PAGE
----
MINOOKA – At this time last year, Adam Kimble put his career on hold to travel the world with his wife – all the while growing a beard.
The “Forrest Gump”-like facial hair quickly became a foreshadowing of sorts to the next chapter of the 29-year-old runner’s life.
Kimble, of Minooka, is just weeks away from a race across America – an attempt to break a long-held Guinness World Record for the fastest crossing of the United States on foot by a male – not unlike Tom Hanks’ bearded character in the 1994 classic “Forrest Gump,” who went for a jog one day and ended up trekking across the entire U.S. several times.
“The beard is a part of my gear setup,” Kimble said.
Kimble will try to break a world record set in 1980 by Frank Giannino Jr., who traveled from San Francisco to New York in 46 days, 8 hours and 36 minutes.
To accomplish a similar feat in 45 days, Kimble will take off in mid-February from Huntington Beach, California, and run an average of 68 miles each day. If all goes well, his journey will end in New York City.
If you’re thinking, “this guy is crazy,” it’s OK. His wife, Karen Kimble, thinks so, too – but she’s equally supportive. She’s among a five-member RV crew that will follow Adam Kimble on his 3,030-mile trek across 13 states.
“He’s crazy,” Karen Kimble said. “I’ll run a few of the segments with him, but that’s it.”
Guinness World Record guidelines allow runners trying to break this record to choose the shortest or most suitable route so long as the route distance is equal to or greater than New York City to Los Angeles.
Any two coastal cities may be chosen as long as their distance apart exceeds the 2,766 miles from Los Angeles to New York.
To help pass the time, Adam Kimble is partnering with RunJunkEes – a runner’s club that is trying to find runners to join him periodically on his 3,000 mile-plus journey.
‘A big toll on the body’
Adam Kimble said the month and a half leading up to the big race will be key to preparing his body for the pain, possible injury and muscle soreness he’ll endure during the 45-day journey.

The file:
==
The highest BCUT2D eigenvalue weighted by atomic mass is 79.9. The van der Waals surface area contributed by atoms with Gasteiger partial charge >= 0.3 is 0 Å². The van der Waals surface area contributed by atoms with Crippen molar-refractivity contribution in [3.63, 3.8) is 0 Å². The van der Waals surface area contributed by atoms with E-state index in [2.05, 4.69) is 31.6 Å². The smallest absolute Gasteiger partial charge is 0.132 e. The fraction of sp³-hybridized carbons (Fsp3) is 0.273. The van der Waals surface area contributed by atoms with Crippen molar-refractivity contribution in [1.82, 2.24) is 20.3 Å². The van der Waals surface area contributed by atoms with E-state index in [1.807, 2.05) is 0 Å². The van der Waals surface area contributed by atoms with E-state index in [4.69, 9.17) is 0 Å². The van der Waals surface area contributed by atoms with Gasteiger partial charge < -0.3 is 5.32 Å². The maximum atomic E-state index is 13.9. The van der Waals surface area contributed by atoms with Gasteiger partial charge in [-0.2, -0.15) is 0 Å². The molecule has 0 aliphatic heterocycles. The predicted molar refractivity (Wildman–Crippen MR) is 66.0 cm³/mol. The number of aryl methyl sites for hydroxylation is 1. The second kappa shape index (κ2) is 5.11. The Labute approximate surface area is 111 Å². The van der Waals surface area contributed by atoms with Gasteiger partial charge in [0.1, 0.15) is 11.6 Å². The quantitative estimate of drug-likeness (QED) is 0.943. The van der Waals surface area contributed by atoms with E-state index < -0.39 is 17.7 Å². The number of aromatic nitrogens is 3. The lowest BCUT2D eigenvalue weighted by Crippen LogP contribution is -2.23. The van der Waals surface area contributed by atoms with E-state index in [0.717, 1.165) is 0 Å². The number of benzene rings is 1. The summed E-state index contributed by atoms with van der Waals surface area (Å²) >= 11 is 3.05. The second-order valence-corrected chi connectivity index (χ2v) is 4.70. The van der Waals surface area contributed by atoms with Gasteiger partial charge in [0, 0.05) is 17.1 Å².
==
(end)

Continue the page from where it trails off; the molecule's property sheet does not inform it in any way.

As part of his cross-training routine, he lifts weights at the gym and cycles. Adam Kimble attended a yoga session early Tuesday before going for a light jog near his home.
Adam Kimble started running four years ago but propelled quickly to the ranks of ultra runner, or someone who competes in footraces longer than the traditional 26.2-mile marathon.
Even with that kind of experience, he knows there are risks involved.
“For something like this, where I’m going to be running over 3,000 miles, it’s going to put a big toll on the body,” he said.
Adam Kimble purchased a NormaTech device – a dynamic compression legging outfit that places pressure and sends pulses up the legs – to aid in his recovery after a long day.
At some point, it will be about pushing through the pain, he said.
“It’ll become mind over matter at some point. That’s another thing that’s appealing to me ... the mental aspect of it. You still have to work hard, you still have to have running gifts and abilities to pursue something like this. But at the same time, it’s very, very mental,” Adam Kimble said.
“With long-distance running, it’s not necessary the best athlete is going to win. It may be the case that there’s someone 50 miles in and their mind is telling them, ‘This isn’t right. I don’t feel good,’ but somebody else is able to push through those feelings.”
Setting the pace
Using skills learned as a certified public accountant, Karen Kimble created a spreadsheet outlining her husband’s daily routine – including mileage, breaks, caloric intake and estimated beginning-and-end GPS coordinates.
“It’s given me, personally, an outlet, and given me a way to contribute,” Karen Kimble said.
Adam Kimble plans to start each day at 4 a.m., with a wake-up call of 3:15 a.m. that gives him time to fuel up with a healthy breakfast.
Through a combination of running, jogging and power-walking, Adam Kimble hopes to keep a 13-minute-mile pace that will take him through to each evening, when he will spend his time in recovery mode.
“I know I’ll have a lot of excitement so I’ll have to control my energy early on,” he said. “I have to remember each day is a small piece of a larger goal.”
Kimble is trying to break a world record set in 1980 by Frank Giannino Jr., who traveled from San Francisco to New York and clocked in at 46 days, 8 hours and 36 minutes. He hopes to beat that record by running 3,030 miles in 45 days.
Guinness World Record guidelines allow runners attempting to break this record to choose the shortest or most suitable route between the two cities so long as the route distance is equal to or greater than New York City to Los Angeles. Any two coastal cities may be chosen as long as their distance apart exceeds the 2,766 miles from Los Angeles to New York.
Adam Kimble’s course begins in Huntington Beach, California and will finish in New York City, New York, taking him through 14 states.
To help pay for expenses, Kimble’s GoFundMe page – www.gofundme.com/AdamsRaceAcrossUSA – has raised nearly $2,500 of his $10,000 goal.
The funds raised will pay for a transportation vehicle, a videographer and other items that the team will rely on. Any remaining money will be donated to Kimble’s charitable partner, Impossible2Possible, a nonprofit dedicated to inspiring, educating and equipping a generation of global problem solvers.